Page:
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New on Disc: 'Me & Orson Welles' and more …

23 Aug, 2010 By: Mike Clark

Me & Orson Welles

Warner, Drama, B.O. $1.2 million, $18.98 DVD, ‘PG-13’ for sexual references and smoking.
Stars Zac Efron, Christian McKay, Claire Danes.
Relative newcomer Christian McKay serves up one of the most on-the-button portrayals of a 20th-century pop figure that I have ever seen. The story’s setting is New York City in 1937 — four years before Welles directed Citizen Kane and a year before he terrorized the nation with his radio broadcast of The War of the Worlds. So at a just-turned-22, he’s mounting a Mercury Theatre production of Shakespeare’s Julius Caesar his own way. Zac Efron is the young acting hopeful and makeshift ukulele practitioner hired on the spot for a small role. The DVD is sold exclusively at Target.
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Black Orpheus

Criterion, Drama, $29.95 DVD, $39.95 Blu-ray, NR. In Portuguese with English subtitles. Stars Breno Mello, Marpessa Dawn.
Writer-director Marcel Camus’ panoply of pigmented costuming (against an equally kinetic beat) remains something close to a one-of-a-kind. Certainly, it was in terms of the filmmaker, whose other movies didn’t amount to much given all the vitality here. Liberally adapted from a Vinicius de Moraes play called Orfeo do Carnaval, the movie’s male protagonist (Breno Mello) is a Rio de Janeiro streetcar conductor with guitar-playing aspirations. Its Eurydice (Marpessa Dawn) is a visitor at carnival time — an event that consumes a year of prep because it offers the one brief annual respite from squalor.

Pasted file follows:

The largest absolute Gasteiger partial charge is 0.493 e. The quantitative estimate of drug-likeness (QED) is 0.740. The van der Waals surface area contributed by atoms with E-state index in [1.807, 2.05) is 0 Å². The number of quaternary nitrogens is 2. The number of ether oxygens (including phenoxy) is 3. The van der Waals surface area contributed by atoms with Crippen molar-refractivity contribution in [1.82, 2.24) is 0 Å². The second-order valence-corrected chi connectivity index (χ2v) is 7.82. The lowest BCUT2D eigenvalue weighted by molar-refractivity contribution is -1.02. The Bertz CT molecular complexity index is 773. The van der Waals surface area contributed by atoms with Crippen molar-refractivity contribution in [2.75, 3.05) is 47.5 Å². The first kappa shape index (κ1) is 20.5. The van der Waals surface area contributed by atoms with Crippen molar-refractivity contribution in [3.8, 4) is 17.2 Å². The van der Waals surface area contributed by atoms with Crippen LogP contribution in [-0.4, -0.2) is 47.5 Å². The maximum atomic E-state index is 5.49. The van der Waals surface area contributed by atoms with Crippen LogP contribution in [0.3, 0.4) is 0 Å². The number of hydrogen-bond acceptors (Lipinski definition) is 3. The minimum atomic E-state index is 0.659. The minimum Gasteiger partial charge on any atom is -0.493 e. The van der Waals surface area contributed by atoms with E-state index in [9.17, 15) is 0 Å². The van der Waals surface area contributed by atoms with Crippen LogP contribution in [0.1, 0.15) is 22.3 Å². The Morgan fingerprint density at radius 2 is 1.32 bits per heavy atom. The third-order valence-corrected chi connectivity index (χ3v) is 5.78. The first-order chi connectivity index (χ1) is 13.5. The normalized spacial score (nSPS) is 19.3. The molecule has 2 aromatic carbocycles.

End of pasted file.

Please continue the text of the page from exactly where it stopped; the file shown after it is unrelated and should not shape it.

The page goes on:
Extras: Criterion has provided a ton of extras not on its original 1999 DVD about the movie’s history and influence, including a full-length documentary. As film scholar Robert Stam points out in an excellent supplement, this is not an Brazilian film but a French one whose point of view or emphasis is one a native filmmaker probably wouldn’t have taken.
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The Great Waldo Pepper

Universal, Drama, $14.98 DVD, ‘PG.’
Stars Robert Redford, Bo Svenson, Susan Sarandon, Bo Brundin.
Historically significant as both a star-power footnote and something close to aviation-buff nirvana, this cult box office underachiever has finally received its DVD due. No widescreen movie deserves to be released in cruddy pan-and-scan, as happened to Great Waldo Pepper in 1998. Even without extras, this DVD is a beauty. An odd and even clashing mix of early aviation comedy-drama, Pepper’s period spans the post-World War I era all the way through the 1920s, with Robert Redford’s title character obsessed with the heroic efforts of onetime German flying ace Ernst Kessler.
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Les Paul: Live in New York

Questar, Music, $19.99 DVD, $34.99 Blu-ray, NR.
Electric guitar pioneer Les Paul died just over a year ago at 94, but this uplifting homestretch release clarifies why it was normal to think that he’d always be around to play. New York captures Paul’s twilight performances at the Iridium Jazz Club when he jammed Monday nights on stage with guests (even Keith Richards made the pilgrimage).
Extras: The bonus material is copious and goes beyond additional Iridium performances. There’s an episode from the old “Les & Mary” TV show and the famous episode from “Omnibus” in which the couple has fun explaining multitracking against occasional crew laughter.
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